With some fanfare, General David Petraeus transferred command of US forces in Iraq to his deputy General Ray Odierno on September 17. In the last two years, much has been written about Petraeus—the architect of American counterinsurgency strategy and leader of the controversial surge in Iraq. He survived early political attacks in the American media and on Capitol Hill for being too intellectual (he has a Ph.D.) and too political. What the critics missed, however, is his warfighting skills. Far from being mutually exclusive, a general (or admiral for that matter) can be smart, politically savvy, and a consummate warfighter. After all, warfighting skills are what militaries value.


Petraeus, with his staff, deserve much praise as he leaves Iraq and assumes his new position overseeing all U.S. military operations in the Near East and Central Asia. He regained Iraqis’ confidence that the United States can be a partner in their war against terrorists and insurgents. He recovered the Army’s reputation for leadership, which was in crisis as critics marveled at the emergence of Navy officers in several senior command positions previously reserved for generals. And he started the U.S. military on a course to embrace counterinsurgency as a key warfighting competency, which is something his predecessors from the Vietnam era could not do.  

In his farewell letter to US forces in Iraq, he set the tone of future debate when he wrote, “You have not just secured the Iraqi people, you have served them, as well. By helping establish local governance, supporting reconstruction efforts, assisting with revitalization of local businesses, fostering local reconciliation, and conducting a host of other non-kinetic activities, you have contributed significantly to the communities in which you have operated. Indeed, you have been builders and diplomats, as well as guardians and warriors.”
This process has been ongoing and is well summarized by Andrew Bacevich in the Atlantic: “For a military accustomed to quick, easy victories, the trials and tribulations of the Iraq War have come as a rude awakening. To its credit, the officer corps has responded not with excuses but with introspection. One result, especially evident within the U.S. Army, has been the beginning of a Great Debate of sorts.”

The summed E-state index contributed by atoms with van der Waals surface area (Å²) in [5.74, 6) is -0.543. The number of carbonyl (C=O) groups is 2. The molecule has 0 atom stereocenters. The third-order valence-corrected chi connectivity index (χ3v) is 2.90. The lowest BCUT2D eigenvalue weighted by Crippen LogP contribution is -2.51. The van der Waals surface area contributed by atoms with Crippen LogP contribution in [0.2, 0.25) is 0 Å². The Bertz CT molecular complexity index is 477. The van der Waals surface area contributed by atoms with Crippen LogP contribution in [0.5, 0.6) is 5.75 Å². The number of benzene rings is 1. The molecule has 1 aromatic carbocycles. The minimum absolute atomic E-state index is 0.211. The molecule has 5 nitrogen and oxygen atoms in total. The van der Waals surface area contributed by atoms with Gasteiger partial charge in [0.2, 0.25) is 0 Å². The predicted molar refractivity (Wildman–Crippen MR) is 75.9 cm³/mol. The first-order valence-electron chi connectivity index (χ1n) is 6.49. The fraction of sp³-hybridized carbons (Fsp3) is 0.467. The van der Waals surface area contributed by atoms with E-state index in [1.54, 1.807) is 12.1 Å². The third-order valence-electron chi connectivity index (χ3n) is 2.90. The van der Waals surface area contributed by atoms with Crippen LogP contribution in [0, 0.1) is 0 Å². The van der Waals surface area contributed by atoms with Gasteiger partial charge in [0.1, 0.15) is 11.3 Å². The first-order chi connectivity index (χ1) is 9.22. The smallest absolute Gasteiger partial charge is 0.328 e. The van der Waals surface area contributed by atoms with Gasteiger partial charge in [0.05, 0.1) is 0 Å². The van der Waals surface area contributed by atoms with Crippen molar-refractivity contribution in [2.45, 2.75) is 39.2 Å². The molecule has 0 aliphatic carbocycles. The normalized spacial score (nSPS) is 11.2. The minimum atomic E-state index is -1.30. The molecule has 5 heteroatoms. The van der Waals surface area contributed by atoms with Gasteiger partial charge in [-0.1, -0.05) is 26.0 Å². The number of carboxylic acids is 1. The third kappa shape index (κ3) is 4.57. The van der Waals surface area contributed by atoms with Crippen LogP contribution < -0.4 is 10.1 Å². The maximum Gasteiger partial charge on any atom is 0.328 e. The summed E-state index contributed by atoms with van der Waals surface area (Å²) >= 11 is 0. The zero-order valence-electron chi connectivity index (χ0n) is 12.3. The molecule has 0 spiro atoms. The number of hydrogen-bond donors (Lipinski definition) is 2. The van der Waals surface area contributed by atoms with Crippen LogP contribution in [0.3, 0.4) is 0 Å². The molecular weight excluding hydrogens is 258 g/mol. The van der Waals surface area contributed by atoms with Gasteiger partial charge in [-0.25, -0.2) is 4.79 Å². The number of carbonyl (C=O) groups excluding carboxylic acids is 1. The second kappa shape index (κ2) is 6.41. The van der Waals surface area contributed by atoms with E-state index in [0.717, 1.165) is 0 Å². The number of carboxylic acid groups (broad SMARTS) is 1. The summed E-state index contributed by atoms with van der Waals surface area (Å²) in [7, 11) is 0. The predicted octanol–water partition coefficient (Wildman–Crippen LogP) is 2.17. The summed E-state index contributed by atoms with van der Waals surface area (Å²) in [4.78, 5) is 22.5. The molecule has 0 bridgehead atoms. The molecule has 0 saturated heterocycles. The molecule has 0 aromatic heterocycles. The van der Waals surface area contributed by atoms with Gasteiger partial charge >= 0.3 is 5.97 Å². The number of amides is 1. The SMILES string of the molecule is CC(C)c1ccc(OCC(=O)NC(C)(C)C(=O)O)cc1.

As I recently argued, the military has reluctantly embraced its roles as builders, diplomats, and guardians. It prefers its warrior role. Yet, it is not warfighting skills that will ensure that governments can advance and defend their national interests. And there is genuine fear that the United States military will lose its ability to fight wars. For obvious reasons, U.S. Army units preparing to deploy to Iraq and Afghanistan do not practice large-scale maneuver at its National Training Center. Marines in theater do not disembark from ships and go ashore as their strategy envisions. And pilots providing close air support practice air-to-ground delivery of small weapons rather than their core mission of engaging enemy aircraft. It remains to be seen whether these changes are short-term for the long war in Iraq and Afghanistan or will have lasting impact (I understand the irony of this sentence).
Looking across the Atlantic, this debate started with General Sir Rupert Smith’s 2005 book The Utility of Force. He wrote:

War no longer exists. Confrontation, conflict, and combat undoubtedly exist all around the world—most noticeably, but no only, in Iraq, Afghanistan, The Democratic Republic of Congo, and the Palestinian Territories—and states still have armed forces which they use as a symbol of power. Nonetheless, war as cognitively known to most noncombatants, war as a battle in a field between men and machinery, war as a massive deciding event in a dispute in international affairs: such war no longer exists (p. 3)

If Smith is right, this view on future war has profound implications for how militaries train and equip for future operations. Advanced aircraft, ships, and tanks will not be the key systems to secure political objectives. Rather, it is the human skills that Petraeus promoted and tested in Iraq. Success is not contingent on being warriors alone; military personnel must be builders, diplomats, and guardians too.

Derek S. Reveron is a professor of national security affairs at the US Naval War College.